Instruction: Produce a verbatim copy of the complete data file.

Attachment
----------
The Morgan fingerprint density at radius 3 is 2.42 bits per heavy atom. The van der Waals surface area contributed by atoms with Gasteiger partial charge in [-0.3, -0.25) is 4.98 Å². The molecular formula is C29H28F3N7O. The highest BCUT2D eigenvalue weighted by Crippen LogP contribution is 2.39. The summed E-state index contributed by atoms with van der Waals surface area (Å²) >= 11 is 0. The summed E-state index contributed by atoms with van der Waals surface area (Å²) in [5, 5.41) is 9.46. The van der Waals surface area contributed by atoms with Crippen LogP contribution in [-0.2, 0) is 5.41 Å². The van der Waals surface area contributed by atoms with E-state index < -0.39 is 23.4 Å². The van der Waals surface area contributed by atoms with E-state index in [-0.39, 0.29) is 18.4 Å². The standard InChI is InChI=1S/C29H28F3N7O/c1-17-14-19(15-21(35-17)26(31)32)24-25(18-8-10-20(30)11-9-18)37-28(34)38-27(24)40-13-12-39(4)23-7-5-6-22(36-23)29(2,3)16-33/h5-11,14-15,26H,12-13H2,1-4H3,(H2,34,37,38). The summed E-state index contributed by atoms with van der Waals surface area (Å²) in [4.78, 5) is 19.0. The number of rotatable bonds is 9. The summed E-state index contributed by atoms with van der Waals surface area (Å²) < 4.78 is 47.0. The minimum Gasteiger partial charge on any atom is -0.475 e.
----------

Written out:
The Morgan fingerprint density at radius 3 is 2.42 bits per heavy atom. The van der Waals surface area contributed by atoms with Gasteiger partial charge in [-0.3, -0.25) is 4.98 Å². The molecular formula is C29H28F3N7O. The highest BCUT2D eigenvalue weighted by Crippen LogP contribution is 2.39. The summed E-state index contributed by atoms with van der Waals surface area (Å²) >= 11 is 0. The summed E-state index contributed by atoms with van der Waals surface area (Å²) in [5, 5.41) is 9.46. The van der Waals surface area contributed by atoms with Crippen LogP contribution in [-0.2, 0) is 5.41 Å². The van der Waals surface area contributed by atoms with E-state index < -0.39 is 23.4 Å². The van der Waals surface area contributed by atoms with E-state index in [-0.39, 0.29) is 18.4 Å². The standard InChI is InChI=1S/C29H28F3N7O/c1-17-14-19(15-21(35-17)26(31)32)24-25(18-8-10-20(30)11-9-18)37-28(34)38-27(24)40-13-12-39(4)23-7-5-6-22(36-23)29(2,3)16-33/h5-11,14-15,26H,12-13H2,1-4H3,(H2,34,37,38). The summed E-state index contributed by atoms with van der Waals surface area (Å²) in [4.78, 5) is 19.0. The number of rotatable bonds is 9. The summed E-state index contributed by atoms with van der Waals surface area (Å²) < 4.78 is 47.0. The minimum Gasteiger partial charge on any atom is -0.475 e.